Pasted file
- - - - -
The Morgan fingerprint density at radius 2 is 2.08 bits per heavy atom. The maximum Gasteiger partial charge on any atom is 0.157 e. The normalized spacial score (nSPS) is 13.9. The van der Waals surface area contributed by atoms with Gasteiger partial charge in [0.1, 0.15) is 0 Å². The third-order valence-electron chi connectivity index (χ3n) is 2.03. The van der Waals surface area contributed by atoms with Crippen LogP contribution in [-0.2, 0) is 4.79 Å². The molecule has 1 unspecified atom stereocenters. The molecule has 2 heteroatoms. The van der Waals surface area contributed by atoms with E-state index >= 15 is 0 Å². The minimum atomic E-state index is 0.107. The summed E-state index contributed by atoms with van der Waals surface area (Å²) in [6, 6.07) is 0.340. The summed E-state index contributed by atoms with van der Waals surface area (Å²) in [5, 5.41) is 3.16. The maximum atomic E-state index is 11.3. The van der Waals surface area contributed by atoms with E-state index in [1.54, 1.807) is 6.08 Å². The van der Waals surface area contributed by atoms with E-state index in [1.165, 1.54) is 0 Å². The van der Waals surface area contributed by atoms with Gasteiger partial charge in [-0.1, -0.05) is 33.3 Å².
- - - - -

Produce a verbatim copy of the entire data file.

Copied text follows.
The Morgan fingerprint density at radius 2 is 2.08 bits per heavy atom. The maximum Gasteiger partial charge on any atom is 0.157 e. The normalized spacial score (nSPS) is 13.9. The van der Waals surface area contributed by atoms with Gasteiger partial charge in [0.1, 0.15) is 0 Å². The third-order valence-electron chi connectivity index (χ3n) is 2.03. The van der Waals surface area contributed by atoms with Crippen LogP contribution in [-0.2, 0) is 4.79 Å². The molecule has 1 unspecified atom stereocenters. The molecule has 2 heteroatoms. The van der Waals surface area contributed by atoms with E-state index >= 15 is 0 Å². The minimum atomic E-state index is 0.107. The summed E-state index contributed by atoms with van der Waals surface area (Å²) in [6, 6.07) is 0.340. The summed E-state index contributed by atoms with van der Waals surface area (Å²) in [5, 5.41) is 3.16. The maximum atomic E-state index is 11.3. The van der Waals surface area contributed by atoms with E-state index in [1.54, 1.807) is 6.08 Å². The van der Waals surface area contributed by atoms with E-state index in [1.165, 1.54) is 0 Å². The van der Waals surface area contributed by atoms with Gasteiger partial charge in [-0.1, -0.05) is 33.3 Å².